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ArmyTiger

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Special Forces gets most of its GMOs from residency trained FM or EM docs, and usually prior service special forces guys. You can volunteer as a general surgeon, don't think it's very competitive since surgeons already get deployed too often.
 

Cooperd0g

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I was under the impression that DMOs served after their intern year for three years before they head off to residency.

You can be board eligible or board certified and still be a DMO or Flight Surgeon. You may have to do a payback tour in your specialty prior to doing, or going back to, those communities.
 

Gastrapathy

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OK, they take their own too. Current SEALs who went back to med school are not exactly the typical student on this message board.
 

Gastrapathy

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OP, when you say complex trauma, are you talking about being a general surgeon? That isn’t compatible with these operational billets.
 

dsl8va

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OP, when you say complex trauma, are you talking about being a general surgeon? That isn’t compatible with these operational billets.
I suppose I'm referring to both EM and gen surgeons.

I obviously am not a physician, nor in military health care. However, based on my readings in this forum as well as others, it seems that a lot of surgeons and EM physicians at MTFs lack a lot of complex cases that a typical level 1 trauma hospital would see.

I know that SOSTs are made up of one gen surg as well as one EM (among other specialties). These members in the AF get to rotate at level 1 trauma centers (UAB, Miami, and Las Vegas I believe) which is another draw towards these specialized teams.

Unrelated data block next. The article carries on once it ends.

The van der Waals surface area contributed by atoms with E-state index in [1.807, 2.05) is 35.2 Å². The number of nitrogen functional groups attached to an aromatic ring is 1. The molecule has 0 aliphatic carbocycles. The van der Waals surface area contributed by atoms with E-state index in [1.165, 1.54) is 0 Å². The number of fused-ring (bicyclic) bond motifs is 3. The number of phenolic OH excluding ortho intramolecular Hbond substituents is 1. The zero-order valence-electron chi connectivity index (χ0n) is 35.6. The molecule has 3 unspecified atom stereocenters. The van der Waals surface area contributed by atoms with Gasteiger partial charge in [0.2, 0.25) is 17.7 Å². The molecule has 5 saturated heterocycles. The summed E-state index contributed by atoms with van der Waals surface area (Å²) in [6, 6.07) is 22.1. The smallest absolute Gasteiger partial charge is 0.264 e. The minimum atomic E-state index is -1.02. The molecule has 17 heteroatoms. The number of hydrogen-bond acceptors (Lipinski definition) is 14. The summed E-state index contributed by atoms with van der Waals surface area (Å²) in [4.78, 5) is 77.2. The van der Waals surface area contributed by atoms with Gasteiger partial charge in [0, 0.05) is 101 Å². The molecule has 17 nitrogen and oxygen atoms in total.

dsl8va

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You can be board eligible or board certified and still be a DMO or Flight Surgeon. You may have to do a payback tour in your specialty prior to doing, or going back to, those communities.
Gotcha. I appreciate the clarification.
 

xpert787

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I'm a 61J and have recently deployed on one of these types of teams, and work under the mil-civ level 1 partnership model you spoke of. If you have any questions feel free to msg me.
 
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vcentwin

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Milmed physicians; either HPSP ADSO-and-GTFO docs, Gung-ho prior service Army-ranger turned forward surgical team trauma-surgeon or MD/D)-turned Military Health system O-6 bureaucrat.
 

Gerudo

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You do not need to be board certified in order to work with special forces as a DMO in the Navy. That includes MARSOC, EOD, & SEALs. It is true that like most things in the military you only have at best a say in what billet you have. There are no guarantees that you will have the opportunity to work in these communities as a DMO. It is not uncommon for individuals to do intern year > dive school > 1st DMO tour > residency > utilization tour in that specialty > 2nd+ DMO tour.